Unlike the previous posts in this series, here we will consider a technique instead of the abuse of a particular word. Here we will consider how loaded words divide us. We will begin by defining the expression, “loaded words”. Then we will discuss some examples of how loaded words are being used. Finally, we will consider how some people are dividing us by so corrupting the language that every word we use is becoming loaded.
Defining The Expression
Let’s begin by defining the expression “loaded words”. Here is a straightforward definition from Yahoo! Answers.
Loaded words are words (or phrases) which have strong emotional overtones or connotations and which evoke strongly positive (or negative) reactions beyond their literal meaning.
While few words have no evaluative overtones, “plant” is a primarily descriptive term. “Weed”, in contrast, has essentially the same descriptive meaning as “plant”, but a negative evaluative meaning, as well. A weed is a plant of which we disapprove.
Loaded language is a subfallacy of Begging the Question, because to use loaded language fallaciously is to assume an evaluation that has not been proved, thereby failing to fulfill the burden of proof. For this reason, Jeremy Bentham dubbed this fallacy “Question-Begging Epithets”.
In other words, with loaded words we give our judgement of a person, a place, an animal, a vegetable or a thing. If we use a loaded word just to concisely state an opinion (Crabgrass is a weed.), that is an appropriate usage. On the other hand, if we use a loaded word to “win” an argument, that’s not logical. Sometimes it is utterly comical.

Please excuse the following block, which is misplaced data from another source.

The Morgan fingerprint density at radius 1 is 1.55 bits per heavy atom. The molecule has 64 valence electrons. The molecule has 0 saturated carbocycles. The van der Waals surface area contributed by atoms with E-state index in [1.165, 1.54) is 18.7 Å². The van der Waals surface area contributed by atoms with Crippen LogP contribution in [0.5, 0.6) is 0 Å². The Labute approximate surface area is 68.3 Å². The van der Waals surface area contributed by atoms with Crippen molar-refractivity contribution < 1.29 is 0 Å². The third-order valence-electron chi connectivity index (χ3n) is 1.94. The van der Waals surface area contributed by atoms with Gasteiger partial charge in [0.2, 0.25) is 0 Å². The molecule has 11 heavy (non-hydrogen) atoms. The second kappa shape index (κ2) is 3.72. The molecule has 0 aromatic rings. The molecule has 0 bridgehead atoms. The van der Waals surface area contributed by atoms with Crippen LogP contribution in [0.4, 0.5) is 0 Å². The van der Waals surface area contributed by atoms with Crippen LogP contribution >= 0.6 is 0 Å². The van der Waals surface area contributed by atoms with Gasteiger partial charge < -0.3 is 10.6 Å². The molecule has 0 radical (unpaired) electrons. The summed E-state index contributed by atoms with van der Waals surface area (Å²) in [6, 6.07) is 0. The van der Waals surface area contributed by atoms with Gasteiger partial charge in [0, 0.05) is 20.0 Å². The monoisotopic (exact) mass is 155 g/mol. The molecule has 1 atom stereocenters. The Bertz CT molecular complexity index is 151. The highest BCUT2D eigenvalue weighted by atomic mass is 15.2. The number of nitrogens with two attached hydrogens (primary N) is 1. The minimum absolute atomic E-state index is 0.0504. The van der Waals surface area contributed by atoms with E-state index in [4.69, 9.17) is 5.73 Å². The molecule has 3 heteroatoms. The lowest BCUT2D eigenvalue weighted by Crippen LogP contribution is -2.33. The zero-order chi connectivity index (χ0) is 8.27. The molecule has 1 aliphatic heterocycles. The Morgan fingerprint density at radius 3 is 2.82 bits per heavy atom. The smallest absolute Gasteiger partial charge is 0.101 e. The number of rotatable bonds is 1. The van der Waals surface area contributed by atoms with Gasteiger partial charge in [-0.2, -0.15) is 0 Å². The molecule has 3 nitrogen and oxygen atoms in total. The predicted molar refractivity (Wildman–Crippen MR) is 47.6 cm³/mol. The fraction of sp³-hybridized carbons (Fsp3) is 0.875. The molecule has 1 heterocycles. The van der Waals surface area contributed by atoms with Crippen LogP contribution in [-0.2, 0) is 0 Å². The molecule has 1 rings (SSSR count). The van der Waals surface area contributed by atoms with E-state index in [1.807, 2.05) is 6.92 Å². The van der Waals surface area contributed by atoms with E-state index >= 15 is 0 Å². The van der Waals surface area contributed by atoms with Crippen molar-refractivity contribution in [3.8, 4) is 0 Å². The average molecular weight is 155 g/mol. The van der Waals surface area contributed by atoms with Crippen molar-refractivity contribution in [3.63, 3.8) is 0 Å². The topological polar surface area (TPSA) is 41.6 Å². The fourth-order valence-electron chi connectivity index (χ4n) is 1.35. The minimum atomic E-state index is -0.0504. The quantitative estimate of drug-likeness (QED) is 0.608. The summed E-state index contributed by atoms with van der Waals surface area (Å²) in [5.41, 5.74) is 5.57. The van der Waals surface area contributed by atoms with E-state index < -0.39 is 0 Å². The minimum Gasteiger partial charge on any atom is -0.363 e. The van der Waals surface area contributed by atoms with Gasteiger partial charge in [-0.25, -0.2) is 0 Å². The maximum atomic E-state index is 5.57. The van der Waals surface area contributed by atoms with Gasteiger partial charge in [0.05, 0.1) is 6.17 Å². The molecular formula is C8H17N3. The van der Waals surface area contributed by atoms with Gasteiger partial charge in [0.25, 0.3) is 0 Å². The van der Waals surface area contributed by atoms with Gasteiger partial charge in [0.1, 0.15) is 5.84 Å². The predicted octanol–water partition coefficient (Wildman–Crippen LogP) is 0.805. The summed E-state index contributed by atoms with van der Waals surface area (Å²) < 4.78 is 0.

Arguments With And Over Words
Politics, sales, and life itself revolves around persuading others to accept our judgement. If we can get the other to accept and to adopt our language — to use the same loaded words we use — logical or not we win the argument. Hence the importance of loaded words.
Here is a clear and unambiguous example, Does it matter if Obama uses the term ‘Islamic terrorism’? The expression “Islamic terrorism” suggests that Islam is part of the problem the problem of terrorism. Hence Donald Trump, who endorses the phrase, wants to stop immigration from Islamic nations, and Barack Obama, who will not concede that Islam is part of the problem, refuses to use the phrase “Islamic terrorism”.
So it is that when we debate issues, we carefully use loaded words. That includes labeling ourselves and each other. In addition, we label our work and the things we produce. Consider.
- Trying to associate themselves with our nation’s founders, Democrats use to call themselves Liberal. Then, after they had fouled term “Liberal”, they started calling themselves “Progressives”. What’s next? This article, Democratic voters increasingly embrace the ‘liberal’ label – especially whites, Millennials and postgrads, demonstrates how short our memories can be.
- Some Atheists try to associate themselves with the word “reason”. Hence some Atheists rallied under the banner of Reason.
- This one is kind of funny. RationalWiki.org has a prominent post that defines Loaded language. Given the title of their website, they should know.
- Here in Loaded Words we have a discussion of how we should label Dylann Storm Roof, the man who walked into a church in Charleston, South Carolina and murdered nine black parishioners.
- Here in Loaded Words we have a discussion of the problems scientists have naming a new biotechnology or biomedical process.
The terms that scientists and researchers select to name a new biotechnology or biomedical process can impact the public’s perception of the advance and willingness to consider its potential clinical utility. Terms such as “cloning” or “gene editing” are not ethically neutral. In fact, while the use of these terms may be provocative and increase readership of news stories and even articles in peer-reviewed journals, such value-laden names may directly impact the ethical acceptability of new technologies as well as government policies related to these innovations. (continued here)